Desk Rage: Workers gone wild
By Jacqueline Stenson
The high-stress world of corporate event planning was getting to Mary Tribble and her business partner. At times when deadlines were near and clients were making seemingly impossible demands, the two of them would turn on each other. Shouts flew, doors slammed, teardrops fell.
“In conflict, I tend to retreat and cry, and she tends to confront,” says Tribble, founder of the Tribble Creative Group in Charlotte, N.C. “It wasn’t very healthy.”
The women were suffering from what psychologists call “desk rage,” on-the-job anger that industry observers say is increasingly rearing its nasty head in stress-filled offices and other workplaces across America.
Some desk-ragers “go postal,” screaming, cursing, trashing office equipment, even assaulting others. But desk rage also manifests as a slow boil that leads to gossiping at the water cooler, backstabbing, poor productivity, abusing sick days, stealing supplies or becoming irritable or depressed. Some people simply get fed up, stop communicating, put on a headset and emotionally “check out.”
Desk rage isn’t something companies like to publicize, so there are few statistics on it. But a 2001 survey of 1,305 workers, commissioned by Integra Realty Resources in New York City, found that 42 percent of respondents said there was yelling and other verbal abuse in their office, 23 percent said they have been driven to tears because of workplace stress and 10 percent said employees have actually resorted to physical violence.
Corporate consultants say they’re busy dealing with employees who behave badly.
“I hear comments, more and more, like, ‘Oh my gosh, by Friday we don’t talk to Tom because he’ll bite your head off’’” says Susan Enyeart, manager for curriculum development at the National Seminars Group, a division of Rockhurst University in Kansas City, Mo., that conducts continuing business education programs and conferences nationwide.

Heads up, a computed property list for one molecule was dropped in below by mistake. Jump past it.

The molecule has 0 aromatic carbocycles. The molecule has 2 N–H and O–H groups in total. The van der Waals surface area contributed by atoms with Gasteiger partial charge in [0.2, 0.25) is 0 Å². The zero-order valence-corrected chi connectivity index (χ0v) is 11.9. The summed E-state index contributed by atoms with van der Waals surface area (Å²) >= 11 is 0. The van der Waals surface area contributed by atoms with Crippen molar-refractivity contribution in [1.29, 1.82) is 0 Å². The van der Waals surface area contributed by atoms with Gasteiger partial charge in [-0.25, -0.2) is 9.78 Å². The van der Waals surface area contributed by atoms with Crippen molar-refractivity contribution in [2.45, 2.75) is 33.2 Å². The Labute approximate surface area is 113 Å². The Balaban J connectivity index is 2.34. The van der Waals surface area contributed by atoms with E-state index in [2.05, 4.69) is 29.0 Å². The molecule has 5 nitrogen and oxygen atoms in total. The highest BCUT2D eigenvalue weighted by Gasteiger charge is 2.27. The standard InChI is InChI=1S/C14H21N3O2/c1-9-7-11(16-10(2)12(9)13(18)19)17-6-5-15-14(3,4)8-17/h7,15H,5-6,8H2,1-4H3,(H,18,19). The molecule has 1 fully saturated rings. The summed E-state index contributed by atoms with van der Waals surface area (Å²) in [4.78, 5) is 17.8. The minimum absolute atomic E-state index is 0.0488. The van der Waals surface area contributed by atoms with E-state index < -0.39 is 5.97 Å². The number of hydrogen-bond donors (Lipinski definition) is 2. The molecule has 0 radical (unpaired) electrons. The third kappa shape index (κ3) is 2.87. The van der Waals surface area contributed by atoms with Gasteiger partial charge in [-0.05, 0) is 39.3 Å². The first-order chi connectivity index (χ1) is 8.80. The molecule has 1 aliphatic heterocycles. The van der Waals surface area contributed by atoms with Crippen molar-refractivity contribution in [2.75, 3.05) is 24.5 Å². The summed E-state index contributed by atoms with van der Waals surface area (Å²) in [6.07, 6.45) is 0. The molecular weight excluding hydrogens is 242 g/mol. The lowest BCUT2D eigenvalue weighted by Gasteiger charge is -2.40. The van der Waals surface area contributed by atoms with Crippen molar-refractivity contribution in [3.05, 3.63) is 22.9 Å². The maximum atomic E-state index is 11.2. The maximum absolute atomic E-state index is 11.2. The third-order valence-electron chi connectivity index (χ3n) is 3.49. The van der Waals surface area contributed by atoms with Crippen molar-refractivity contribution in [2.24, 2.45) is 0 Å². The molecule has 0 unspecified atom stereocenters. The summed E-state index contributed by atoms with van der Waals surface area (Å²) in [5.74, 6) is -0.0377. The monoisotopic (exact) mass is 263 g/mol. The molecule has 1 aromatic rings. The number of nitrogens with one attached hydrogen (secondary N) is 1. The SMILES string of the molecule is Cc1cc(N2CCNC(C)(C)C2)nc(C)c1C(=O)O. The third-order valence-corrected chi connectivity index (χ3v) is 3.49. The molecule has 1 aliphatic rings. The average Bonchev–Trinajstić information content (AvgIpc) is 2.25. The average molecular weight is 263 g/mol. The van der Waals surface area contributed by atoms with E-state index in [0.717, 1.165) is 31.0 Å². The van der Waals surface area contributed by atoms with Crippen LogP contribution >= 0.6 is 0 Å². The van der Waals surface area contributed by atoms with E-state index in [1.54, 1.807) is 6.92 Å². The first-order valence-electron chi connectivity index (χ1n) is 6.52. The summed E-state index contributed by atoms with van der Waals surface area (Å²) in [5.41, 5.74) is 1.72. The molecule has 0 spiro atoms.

In August, her group introduced — by popular demand — a new workshop titled “How to Manage Emotions and Excel Under Pressure” that’s aimed at helping companies combat desk rage. Human resources personnel asked for the course to help deal with office temper tantrums and other destructive work behavior.
“A lot of people are in workplaces where they are being emotionally abused and bullied and that can take a toll,” says Paul Spector, a professor of industrial and organizational psychology at the University of South Florida in Tampa. “It’s becoming much more socially acceptable to be mean and nasty to others.”
Anna Maravelas, a psychologist and self-described “corporate peacemaker” in St. Paul, Minn., says she regularly sees anger, hostility, rudeness and general inhumanity in the workplaces where she consults. For instance, a corporate vice-president told her, “I pay my people well, I don’t have to appreciate them too,” and a bank employee said, “Being nice here is seen as a weakness.”
Never catching a break
A generational shift may be partly to blame for the rise in desk rage, according to Enyeart, who’s been in the business for 20 years. “People are more likely to wear their emotions out on their sleeves than in the past,” she says. The older baby boomers are retiring and being replaced with a younger generation who’ve been brought up to air their discontent.
And it’s not hard to find something to be unhappy with in the modern workplace: heavy workloads, long hours and technology that keeps workers constantly on call. “They never get a break from their work responsibilities,” says Enyeart.
With laptops, PDAs, cell phones, e-mail and pagers, there is an everwidening gap between the amount of information people are expected to keep up with and the amount they can reasonably process, says Dr. Kerry Sulkowicz, a psychiatrist and founder of the Boswell Group, a corporate consulting company in New York City. “The technology is outstripping our capacity to use it,” he says.
Management turnover, downsizing and outsourcing are other sources of stress, making workers feel their jobs aren’t secure.